Going by the comments Rex Tillerson made in Africa before returning home to face firing, the United States may be suspicious of Chinaâ€™s strong and growing presence on the continent. Is China ripping off Africa. According to a study by McKinsey, about 90 percent of Chinese firms working in Africa are privately owned and also, close to 90 percent of the employees in Chinese firms in Africa are Chinese. The main anchor of U.S. trade and probably overall economic relations with sub-Saharan Africa since the year 2000 has been the African Growth and Opportunity Act, or AGOA. The program offers preferential access to U.S. markets by eliminating import tariffs. Policymakers hoped that AGOA, as the primary U.S. trade policy for the region, would foster economic and political development in Africa. Unfortunately, U.S. trade with AGOA participants has dropped since its 2008 peak almost to its pre-AGOA total, while African trade relations with China, have expanded. In 2012, China had a trade value of about $200 billion with Africa, compared to about $108 billion of US trade with the continent. The US has a very shallow and narrow distribution of its trade with Africa. Indeed, about 90% of U.S.-Africa trade today is in crude petroleum exports. In contrast, Chinese firms in Africa spread across manufacturing, services, trade, construction and real estate. Many constraining factors exist and undermine productivity in Africa, making it less able to produce goods and services for advanced economies. African nations are still lacking in significant accumulation of capital which can increase output, and therefore economic growth and increased competitiveness. Unfortunately and because of this serious deficit in capital accumulation and technological advancement, Africa continues to lag behind in global competitiveness. Africa needs to tap its huge diaspora population in America to gain technical know-how and even a good footing and traction for US and other markets. To be sure, Africa has what it takes to be very useful to China and America. The coming consumers are in Africa and if the continent gets its act together, the coming producers, leveraging its vast natural resources are also in Africa. I am Magnus Kpakol, and that is my view.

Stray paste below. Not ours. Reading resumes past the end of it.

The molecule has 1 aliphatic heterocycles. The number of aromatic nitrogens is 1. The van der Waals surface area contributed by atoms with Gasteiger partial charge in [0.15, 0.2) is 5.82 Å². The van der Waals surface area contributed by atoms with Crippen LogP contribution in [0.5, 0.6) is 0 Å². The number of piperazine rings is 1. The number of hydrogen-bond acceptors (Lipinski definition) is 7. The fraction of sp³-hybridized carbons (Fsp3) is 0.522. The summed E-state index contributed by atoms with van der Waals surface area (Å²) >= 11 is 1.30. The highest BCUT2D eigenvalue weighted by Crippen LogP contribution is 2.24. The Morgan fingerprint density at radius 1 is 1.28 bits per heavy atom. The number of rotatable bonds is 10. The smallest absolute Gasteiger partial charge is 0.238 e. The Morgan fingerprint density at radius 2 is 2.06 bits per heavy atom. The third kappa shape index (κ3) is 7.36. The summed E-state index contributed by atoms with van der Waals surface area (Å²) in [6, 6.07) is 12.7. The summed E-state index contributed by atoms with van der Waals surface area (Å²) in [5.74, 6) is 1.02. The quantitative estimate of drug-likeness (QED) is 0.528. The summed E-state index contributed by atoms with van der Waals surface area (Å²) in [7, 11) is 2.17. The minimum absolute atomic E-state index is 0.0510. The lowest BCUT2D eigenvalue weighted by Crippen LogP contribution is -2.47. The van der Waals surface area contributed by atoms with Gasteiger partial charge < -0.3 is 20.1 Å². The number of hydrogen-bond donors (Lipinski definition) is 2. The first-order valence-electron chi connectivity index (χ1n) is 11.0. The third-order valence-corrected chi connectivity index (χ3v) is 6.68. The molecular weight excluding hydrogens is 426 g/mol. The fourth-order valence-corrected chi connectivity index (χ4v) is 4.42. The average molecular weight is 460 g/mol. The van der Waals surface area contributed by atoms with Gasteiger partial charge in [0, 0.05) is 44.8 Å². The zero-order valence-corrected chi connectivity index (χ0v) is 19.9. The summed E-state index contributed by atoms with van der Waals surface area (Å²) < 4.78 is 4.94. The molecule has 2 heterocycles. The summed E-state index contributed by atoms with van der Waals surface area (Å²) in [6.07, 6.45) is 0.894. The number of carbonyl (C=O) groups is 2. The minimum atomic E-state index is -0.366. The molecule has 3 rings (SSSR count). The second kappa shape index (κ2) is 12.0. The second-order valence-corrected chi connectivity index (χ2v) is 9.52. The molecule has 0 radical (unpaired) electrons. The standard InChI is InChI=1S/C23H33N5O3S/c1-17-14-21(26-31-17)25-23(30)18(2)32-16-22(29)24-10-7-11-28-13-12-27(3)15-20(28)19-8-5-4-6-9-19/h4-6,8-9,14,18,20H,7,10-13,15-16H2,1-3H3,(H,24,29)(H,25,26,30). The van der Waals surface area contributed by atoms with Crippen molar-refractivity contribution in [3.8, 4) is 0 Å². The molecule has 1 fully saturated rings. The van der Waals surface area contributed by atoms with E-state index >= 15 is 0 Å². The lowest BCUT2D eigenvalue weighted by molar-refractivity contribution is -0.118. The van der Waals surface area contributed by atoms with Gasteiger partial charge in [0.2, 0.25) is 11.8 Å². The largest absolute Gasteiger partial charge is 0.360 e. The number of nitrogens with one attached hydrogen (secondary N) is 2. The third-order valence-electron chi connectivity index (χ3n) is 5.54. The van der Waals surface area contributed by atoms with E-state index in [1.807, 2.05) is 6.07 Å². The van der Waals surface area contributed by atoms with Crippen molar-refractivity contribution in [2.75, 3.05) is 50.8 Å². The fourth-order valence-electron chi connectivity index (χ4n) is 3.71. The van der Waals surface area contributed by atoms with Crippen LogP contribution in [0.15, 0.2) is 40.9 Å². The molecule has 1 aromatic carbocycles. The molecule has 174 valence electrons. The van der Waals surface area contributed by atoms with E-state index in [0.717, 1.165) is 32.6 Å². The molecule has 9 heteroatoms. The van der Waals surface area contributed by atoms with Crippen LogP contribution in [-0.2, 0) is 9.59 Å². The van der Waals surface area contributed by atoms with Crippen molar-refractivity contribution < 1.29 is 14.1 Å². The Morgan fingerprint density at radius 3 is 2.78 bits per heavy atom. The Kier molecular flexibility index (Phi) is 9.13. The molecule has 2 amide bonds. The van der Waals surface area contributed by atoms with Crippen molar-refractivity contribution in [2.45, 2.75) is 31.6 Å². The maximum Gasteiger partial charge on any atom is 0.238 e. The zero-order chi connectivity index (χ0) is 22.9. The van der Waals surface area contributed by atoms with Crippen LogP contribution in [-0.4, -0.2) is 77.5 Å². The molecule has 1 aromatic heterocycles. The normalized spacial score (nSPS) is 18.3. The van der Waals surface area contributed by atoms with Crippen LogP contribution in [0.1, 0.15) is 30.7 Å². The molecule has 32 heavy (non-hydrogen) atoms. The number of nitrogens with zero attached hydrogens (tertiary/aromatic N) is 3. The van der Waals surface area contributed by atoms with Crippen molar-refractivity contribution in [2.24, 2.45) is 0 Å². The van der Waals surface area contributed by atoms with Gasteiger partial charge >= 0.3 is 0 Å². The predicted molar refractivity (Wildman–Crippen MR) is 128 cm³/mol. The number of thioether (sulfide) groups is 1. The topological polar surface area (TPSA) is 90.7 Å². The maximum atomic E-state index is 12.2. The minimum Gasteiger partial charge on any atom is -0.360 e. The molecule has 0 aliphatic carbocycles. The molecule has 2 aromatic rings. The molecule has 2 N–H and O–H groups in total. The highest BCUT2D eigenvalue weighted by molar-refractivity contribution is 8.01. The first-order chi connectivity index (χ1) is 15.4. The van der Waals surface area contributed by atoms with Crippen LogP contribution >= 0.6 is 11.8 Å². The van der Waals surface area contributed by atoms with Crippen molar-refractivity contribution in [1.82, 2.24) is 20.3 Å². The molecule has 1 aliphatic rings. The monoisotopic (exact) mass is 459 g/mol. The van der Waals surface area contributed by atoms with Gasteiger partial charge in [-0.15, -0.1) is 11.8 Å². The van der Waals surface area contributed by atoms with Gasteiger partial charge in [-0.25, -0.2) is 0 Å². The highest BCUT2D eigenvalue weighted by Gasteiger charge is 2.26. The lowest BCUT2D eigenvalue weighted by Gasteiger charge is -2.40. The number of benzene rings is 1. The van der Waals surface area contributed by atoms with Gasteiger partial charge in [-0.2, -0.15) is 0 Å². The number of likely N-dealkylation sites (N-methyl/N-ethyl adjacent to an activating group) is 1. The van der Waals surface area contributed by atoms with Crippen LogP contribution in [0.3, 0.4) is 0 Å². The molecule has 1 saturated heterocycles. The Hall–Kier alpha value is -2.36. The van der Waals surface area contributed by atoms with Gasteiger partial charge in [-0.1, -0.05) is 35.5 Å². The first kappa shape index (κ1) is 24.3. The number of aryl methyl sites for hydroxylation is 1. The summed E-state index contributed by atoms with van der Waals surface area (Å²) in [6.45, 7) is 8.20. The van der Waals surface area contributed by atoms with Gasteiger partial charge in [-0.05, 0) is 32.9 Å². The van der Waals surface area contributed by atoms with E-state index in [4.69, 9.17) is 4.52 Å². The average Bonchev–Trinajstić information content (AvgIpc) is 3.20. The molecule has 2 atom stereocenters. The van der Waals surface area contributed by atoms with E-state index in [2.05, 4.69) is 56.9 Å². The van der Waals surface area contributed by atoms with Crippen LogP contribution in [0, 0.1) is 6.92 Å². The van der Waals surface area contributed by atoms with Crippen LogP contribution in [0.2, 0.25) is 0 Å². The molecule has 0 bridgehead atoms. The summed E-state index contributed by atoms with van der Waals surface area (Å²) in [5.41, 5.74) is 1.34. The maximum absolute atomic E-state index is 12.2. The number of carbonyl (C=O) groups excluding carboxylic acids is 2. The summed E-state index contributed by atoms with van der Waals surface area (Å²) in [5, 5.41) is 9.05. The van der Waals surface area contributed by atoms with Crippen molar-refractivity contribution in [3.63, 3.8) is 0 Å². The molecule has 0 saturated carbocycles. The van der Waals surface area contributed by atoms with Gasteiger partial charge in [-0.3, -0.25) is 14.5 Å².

Posted: Mar 21st, 2018 @ 03:18:42 AM